Leaders have established effective organisational structures to support teachers to meet the needs of students. Teaching teams work collaboratively to share their ideas and expertise to develop effective teaching programmes within their teams. The school’s well-aligned and strategic PLD is building the professional capability and collective capacity across the school. It is well supported by the robust appraisal process and connected to the topics teachers choose to grow their personal practice.

The school’s internal-evaluation processes facilitate innovation and improvement. This is seen in the ongoing focus leaders and teachers have had on improving the reading achievement in the junior school. Key contributors have been:

  • establishing high expectations for teaching and learning

  • carefully building the consistency of effective teaching

  • the appropriate use of internal and external expertise

  • purposeful use of analysed data to know the difference being made to students’ learning.

2.2 What further developments are needed in school processes and practices for achievement of equity and excellence, and acceleration of learning?

School leaders and teachers now need to use the learning information already in the school to:

  • know about and report on the sufficiency of progress for all students

  • help inform next steps, targets and strategic goals

  • continue to extend approaches and programmes are effective and could be transferred to other learning areas.

It would be timely for leaders and teachers to review/evaluate the effectiveness of the school’s teaching and learning programme for writing.

3 Board Assurance on Legal Requirements

Before the review, the board and principal of the school completed the ERO board assurance statement and self-audit checklists. In these documents they attested that they had taken all reasonable steps to meet their legislative obligations related to the following:

  • board administration
  • curriculum
  • management of health, safety and welfare
  • personnel management
  • finance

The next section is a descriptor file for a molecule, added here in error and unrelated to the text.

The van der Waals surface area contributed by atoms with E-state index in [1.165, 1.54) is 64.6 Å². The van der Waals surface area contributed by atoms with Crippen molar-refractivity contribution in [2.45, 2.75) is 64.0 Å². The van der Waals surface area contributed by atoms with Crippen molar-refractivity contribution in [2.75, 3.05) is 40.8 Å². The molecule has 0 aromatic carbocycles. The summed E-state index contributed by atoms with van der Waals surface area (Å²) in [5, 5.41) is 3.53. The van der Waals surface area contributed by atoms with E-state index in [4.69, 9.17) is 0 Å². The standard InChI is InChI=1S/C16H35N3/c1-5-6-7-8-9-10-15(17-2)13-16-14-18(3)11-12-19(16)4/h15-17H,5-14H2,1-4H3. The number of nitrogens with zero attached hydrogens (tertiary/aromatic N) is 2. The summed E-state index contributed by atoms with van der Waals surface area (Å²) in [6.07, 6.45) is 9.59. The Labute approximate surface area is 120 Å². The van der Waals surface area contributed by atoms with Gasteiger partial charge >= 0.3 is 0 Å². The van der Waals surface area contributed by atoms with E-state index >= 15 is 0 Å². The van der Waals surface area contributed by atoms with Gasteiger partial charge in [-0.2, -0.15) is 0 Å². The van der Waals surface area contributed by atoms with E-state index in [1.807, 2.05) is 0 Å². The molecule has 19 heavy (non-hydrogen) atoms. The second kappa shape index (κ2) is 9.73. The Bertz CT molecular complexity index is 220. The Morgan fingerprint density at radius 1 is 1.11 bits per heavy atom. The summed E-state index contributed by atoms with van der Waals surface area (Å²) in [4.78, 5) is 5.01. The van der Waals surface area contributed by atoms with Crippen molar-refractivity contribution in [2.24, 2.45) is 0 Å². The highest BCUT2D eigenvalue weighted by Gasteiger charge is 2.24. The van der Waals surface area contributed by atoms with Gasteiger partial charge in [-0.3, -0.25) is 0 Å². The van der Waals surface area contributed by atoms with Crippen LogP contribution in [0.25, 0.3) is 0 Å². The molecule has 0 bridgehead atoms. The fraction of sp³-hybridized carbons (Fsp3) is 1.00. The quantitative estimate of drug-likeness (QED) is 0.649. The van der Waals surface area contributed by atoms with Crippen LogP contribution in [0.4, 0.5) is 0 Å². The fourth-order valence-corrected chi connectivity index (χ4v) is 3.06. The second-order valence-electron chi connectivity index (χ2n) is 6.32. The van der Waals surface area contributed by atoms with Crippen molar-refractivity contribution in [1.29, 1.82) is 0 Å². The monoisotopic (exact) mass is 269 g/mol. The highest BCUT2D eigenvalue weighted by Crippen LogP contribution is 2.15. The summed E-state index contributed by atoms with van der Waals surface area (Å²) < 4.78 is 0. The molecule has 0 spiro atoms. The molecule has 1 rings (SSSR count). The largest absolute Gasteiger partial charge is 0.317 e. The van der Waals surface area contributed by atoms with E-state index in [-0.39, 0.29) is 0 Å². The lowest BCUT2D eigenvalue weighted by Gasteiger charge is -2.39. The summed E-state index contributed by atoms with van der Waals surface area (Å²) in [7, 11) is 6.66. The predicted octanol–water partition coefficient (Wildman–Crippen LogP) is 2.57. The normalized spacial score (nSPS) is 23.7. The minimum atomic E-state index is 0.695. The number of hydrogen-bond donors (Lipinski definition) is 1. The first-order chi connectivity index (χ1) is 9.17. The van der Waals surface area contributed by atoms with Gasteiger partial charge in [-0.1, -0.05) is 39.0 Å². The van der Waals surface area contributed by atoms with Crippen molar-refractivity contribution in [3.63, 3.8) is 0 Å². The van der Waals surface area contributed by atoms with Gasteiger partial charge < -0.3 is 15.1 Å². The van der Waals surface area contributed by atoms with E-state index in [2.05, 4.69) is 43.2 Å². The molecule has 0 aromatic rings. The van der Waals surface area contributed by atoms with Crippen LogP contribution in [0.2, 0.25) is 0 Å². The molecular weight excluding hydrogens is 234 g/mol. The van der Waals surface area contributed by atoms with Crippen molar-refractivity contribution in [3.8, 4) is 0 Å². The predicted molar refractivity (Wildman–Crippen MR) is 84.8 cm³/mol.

• asset management.

During the review, ERO checked the following items because they have a potentially high impact on student safety and wellbeing:

  • emotional safety of students (including prevention of bullying and sexual harassment)
  • physical safety of students
  • teacher registration and certification
  • processes for appointing staff
  • stand down, suspension, expulsion and exclusion of students
  • attendance
  • school policies in relation to meeting the requirements of the Children’s Act 2014.

4 ERO’s Overall Judgement

On the basis of the findings of this review, ERO’s overall evaluation judgement of Ashgrove School’s performance in achieving valued outcomes for its students is: Well placed.

ERO’s Framework: Overall School Performance is available on ERO’s website.

5 Going forward

Key strengths of the school

For sustained improvement and future learner success, the school can draw on existing strengths in the:

  • strong leadership that works effectively with data to know about student achievement
  • effective systems already in place to know about the progress and achievement of all students as individuals
  • school’s evaluation practices with the intention of improving outcomes for students.

Next steps

For sustained improvement and future learner success, priorities for further development are in:

  • extending systems for school-wide monitoring and reporting about student progress to ensure sufficiency and rates of progress
  • reviewing/evaluating the effectiveness of the school’s writing programme.

Dr Lesley Patterson

Director Review and Improvement Services Southern

Southern Region

19 August 2019

About the school


Rangiora, North Canterbury

Ministry of Education profile number


School type

Full Primary (Years 1 – 8)

School roll


Gender composition

Girls 54%, Boys 46%

Ethnic composition

Māori 10%
NZ European/Pākehā 86%
Asian 4%
Other European 8%
Other 2%

Students with Ongoing Resourcing Funding (ORS)


Provision of Māori medium education


Review team on site

June 2019

Date of this report

19 August 2019

Most recent ERO reports

Education Review April 2016
Education Review December 2012
Education Review June 2009